Editor’s Note: This post was originally published on Inside SOP, the University of Maryland School of Pharmacy’s blog. It is reprinted here with permission.
Since my first-year pharmacy school orientation, I’ve heard members of the American Pharmacist Association–Academy of Student Pharmacist (APhA-ASP) reflect on their summers abroad pursuing pharmacy practice internships. Upper classmen mentioned going to countries such as Thailand, Croatia, the United Kingdom, and Spain. Upon researching these experiences, I learned that APhA-ASP represents the U.S. in the International Pharmaceutical Students’ Federation (IPSF). IPSF is a worldwide network of student pharmacists that focuses on advocacy and improving public health. The group organizes student exchange programs (SEPs) for students around the world to give them an opportunity to learn about pharmacy practice from a global perspective. Depending on the country you are interested in visiting, the pharmacy sites may offer internships in the pharmaceutical industry, pharmaceutical research, community pharmacy, or hospital pharmacy.
Selecting My Destination
After hearing positive feedback from a former student, and combining that with my desire to visit Europe, I chose Croatia as my No. 1 choice for a pharmacy internship placement. A few months after submitting my application, I was contacted by the Croatia Pharmacy Student Association (CPSA). It notified me that my application had been accepted and that I would be spending the summer between my second and third years in pharmacy school in their country.
Upon arriving in Croatia, I and my fellow “SEPers” received a warm welcome from the CPSA students as they showed us around Zagreb, Croatia. Tajana and Petra — student pharmacists in Zagreb — helped to ensure a smooth transition for all the students who would be completing their internships in the country. During our first weekend, we visited historical sites, tried local restaurants, and learned how to use public transit. The other students participating in my program came from the United States, Slovenia, Spain, Turkey, Taiwan, and the Czech Republic. We all became very close during our stay and shared some great laughs and stories about our home countries and cultures.
Day-to-Day Life in Croatia
For my internship, I was placed in a local independent chain pharmacy, also known as a “farmacia” in Croatian. My mentor, Martina, spent part of the day teaching us about Croatian pharmacies, the health care system, and the country and culture itself. We spent the rest of the day compounding medications or assisting with ordering and inventory management.
Once my colleagues and I were done for the day, we explored Zagreb or watched a World Cup match at a local restaurant. Watching Croatia move forward in the World Cup alongside Croatians made this SEP experience even more unforgettable.
On the weekends, the SEP students planned trips around Croatia, such as hiking at the Plitvice Lakes National Park or visiting the rocky beaches in the historic city of Zadar.
Community Pharmacy in Croatia
As a student pharmacist from the United States, it was interesting to experience pharmacy and health care from a global perspective, as many tasks are completed differently. In Croatia, all citizens are covered by their national health care system, so everyone has access to care. Initially, this seemed like a good idea to me, but after discussing it with my pharmacy mentor, I soon realized it could cause long wait times to see a doctor, as their schedules are often at capacity.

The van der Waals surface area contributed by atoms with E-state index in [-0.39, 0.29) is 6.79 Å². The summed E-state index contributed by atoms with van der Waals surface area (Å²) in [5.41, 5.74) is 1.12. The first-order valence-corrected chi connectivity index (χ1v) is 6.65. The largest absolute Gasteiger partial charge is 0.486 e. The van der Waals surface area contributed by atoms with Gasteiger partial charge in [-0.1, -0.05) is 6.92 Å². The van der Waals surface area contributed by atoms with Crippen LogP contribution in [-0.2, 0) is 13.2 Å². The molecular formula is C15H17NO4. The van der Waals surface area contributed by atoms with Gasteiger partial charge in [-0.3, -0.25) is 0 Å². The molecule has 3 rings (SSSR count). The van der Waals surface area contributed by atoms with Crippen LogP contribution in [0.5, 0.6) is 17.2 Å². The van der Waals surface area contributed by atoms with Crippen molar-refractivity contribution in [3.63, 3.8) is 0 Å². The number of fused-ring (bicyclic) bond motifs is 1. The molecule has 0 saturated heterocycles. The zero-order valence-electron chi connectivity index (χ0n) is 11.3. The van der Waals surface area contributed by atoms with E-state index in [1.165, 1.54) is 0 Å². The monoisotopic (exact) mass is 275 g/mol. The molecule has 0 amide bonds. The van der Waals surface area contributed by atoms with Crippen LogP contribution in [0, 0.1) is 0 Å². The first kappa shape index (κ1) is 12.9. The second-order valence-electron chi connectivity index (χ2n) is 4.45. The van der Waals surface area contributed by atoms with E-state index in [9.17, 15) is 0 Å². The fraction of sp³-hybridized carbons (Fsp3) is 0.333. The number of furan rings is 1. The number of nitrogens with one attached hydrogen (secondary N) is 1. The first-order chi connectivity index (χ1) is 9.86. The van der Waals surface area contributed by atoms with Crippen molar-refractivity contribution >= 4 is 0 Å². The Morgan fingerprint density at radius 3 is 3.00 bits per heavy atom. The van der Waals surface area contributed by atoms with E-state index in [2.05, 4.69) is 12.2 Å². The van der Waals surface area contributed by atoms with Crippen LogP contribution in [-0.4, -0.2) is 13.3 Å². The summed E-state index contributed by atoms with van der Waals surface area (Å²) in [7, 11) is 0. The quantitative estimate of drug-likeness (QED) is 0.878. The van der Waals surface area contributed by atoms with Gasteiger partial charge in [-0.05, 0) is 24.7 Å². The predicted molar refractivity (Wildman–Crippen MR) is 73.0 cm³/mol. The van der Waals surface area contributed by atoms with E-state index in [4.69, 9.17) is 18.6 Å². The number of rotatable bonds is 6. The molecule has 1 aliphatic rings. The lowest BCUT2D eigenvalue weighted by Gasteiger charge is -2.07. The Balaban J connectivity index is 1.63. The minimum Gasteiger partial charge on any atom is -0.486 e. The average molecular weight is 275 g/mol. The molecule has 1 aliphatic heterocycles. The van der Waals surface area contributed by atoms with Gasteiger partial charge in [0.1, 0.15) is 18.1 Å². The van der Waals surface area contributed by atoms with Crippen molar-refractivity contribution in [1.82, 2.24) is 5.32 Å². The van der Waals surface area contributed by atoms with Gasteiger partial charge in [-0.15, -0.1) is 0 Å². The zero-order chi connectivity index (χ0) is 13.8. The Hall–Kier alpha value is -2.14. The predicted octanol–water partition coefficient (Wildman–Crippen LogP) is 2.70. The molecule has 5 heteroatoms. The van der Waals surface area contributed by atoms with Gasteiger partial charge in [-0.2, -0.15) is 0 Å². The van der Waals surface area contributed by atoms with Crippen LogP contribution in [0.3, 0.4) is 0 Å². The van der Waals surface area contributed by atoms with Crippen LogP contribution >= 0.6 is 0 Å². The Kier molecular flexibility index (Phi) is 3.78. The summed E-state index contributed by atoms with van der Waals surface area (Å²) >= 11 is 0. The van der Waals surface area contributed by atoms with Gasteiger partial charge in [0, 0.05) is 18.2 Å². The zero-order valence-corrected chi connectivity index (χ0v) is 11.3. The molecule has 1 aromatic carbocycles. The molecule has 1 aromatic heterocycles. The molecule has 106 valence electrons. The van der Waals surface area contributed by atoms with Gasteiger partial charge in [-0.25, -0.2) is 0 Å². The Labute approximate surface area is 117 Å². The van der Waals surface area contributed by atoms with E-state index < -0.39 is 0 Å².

Additionally, prescriptions do not go through a filling process as they do in the United States. Instead, patients go to the pharmacy, where the pharmacist is able to electronically look up what medications were prescribed and then provide the patient with the medication. The medication is then billed to the national health insurance and dispensed. All medications are packaged in dose packs versus stock bottles. The national health care system has a formulary list, which includes preferred medications at low cost to the patient. Most prescribers select therapies from this list. This insurance system also allows the patient, physicians, and pharmacists to avoid billing issues related to preferred formulary items, quantity limitations, and prior authorizations.
Finally, prescriptions — electronic or hard copy — are required to include an indication for use in order to be valid. My mentor explained it is important for pharmacists to know the indication of use so they can properly counsel the patient on the safe use of their medications. These were all unique aspects of Croatian health care that stood out to me.
Reflecting on My Experience
This study abroad experience helped enrich me as a student pharmacist and an individual. I would encourage all pharmacy students to take a risk and explore similar opportunities that might be outside of their comfort zones. This experience was my first time traveling to Europe as well as my first time traveling alone. (Travel tip: If you experience long layovers like I did during my travels, you can maximize your time in a new country by venturing out of the airport for a few hours. I was able to explore Toronto and Amsterdam during my layovers!)
Lastly, I cannot conclude this post without recognizing all the friends I made, the experiences we shared, and the other folks I met along the way. All of these new connections helped create lifetime memories. And to my friends, family, and mentors at home, thank you for supporting me through this opportunity.
— Nabila Faridi, third-year student pharmacist
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